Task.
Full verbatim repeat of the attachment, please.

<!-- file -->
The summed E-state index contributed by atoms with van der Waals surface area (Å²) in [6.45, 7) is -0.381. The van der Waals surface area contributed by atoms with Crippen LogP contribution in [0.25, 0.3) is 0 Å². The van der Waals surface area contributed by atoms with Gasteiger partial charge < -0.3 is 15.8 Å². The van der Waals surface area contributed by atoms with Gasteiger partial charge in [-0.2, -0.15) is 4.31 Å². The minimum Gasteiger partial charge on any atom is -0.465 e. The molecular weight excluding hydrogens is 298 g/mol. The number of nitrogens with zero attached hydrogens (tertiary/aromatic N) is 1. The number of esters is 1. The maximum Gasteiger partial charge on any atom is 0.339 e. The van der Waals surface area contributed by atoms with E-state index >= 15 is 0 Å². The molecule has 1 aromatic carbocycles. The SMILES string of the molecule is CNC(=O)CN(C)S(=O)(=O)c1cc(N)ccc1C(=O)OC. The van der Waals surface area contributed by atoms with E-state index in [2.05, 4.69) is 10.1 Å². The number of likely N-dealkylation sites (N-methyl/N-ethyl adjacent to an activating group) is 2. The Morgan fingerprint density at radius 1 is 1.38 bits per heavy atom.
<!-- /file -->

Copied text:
The summed E-state index contributed by atoms with van der Waals surface area (Å²) in [6.45, 7) is -0.381. The van der Waals surface area contributed by atoms with Crippen LogP contribution in [0.25, 0.3) is 0 Å². The van der Waals surface area contributed by atoms with Gasteiger partial charge < -0.3 is 15.8 Å². The van der Waals surface area contributed by atoms with Gasteiger partial charge in [-0.2, -0.15) is 4.31 Å². The minimum Gasteiger partial charge on any atom is -0.465 e. The molecular weight excluding hydrogens is 298 g/mol. The number of nitrogens with zero attached hydrogens (tertiary/aromatic N) is 1. The number of esters is 1. The maximum Gasteiger partial charge on any atom is 0.339 e. The van der Waals surface area contributed by atoms with E-state index >= 15 is 0 Å². The molecule has 1 aromatic carbocycles. The SMILES string of the molecule is CNC(=O)CN(C)S(=O)(=O)c1cc(N)ccc1C(=O)OC. The van der Waals surface area contributed by atoms with E-state index in [2.05, 4.69) is 10.1 Å². The number of likely N-dealkylation sites (N-methyl/N-ethyl adjacent to an activating group) is 2. The Morgan fingerprint density at radius 1 is 1.38 bits per heavy atom.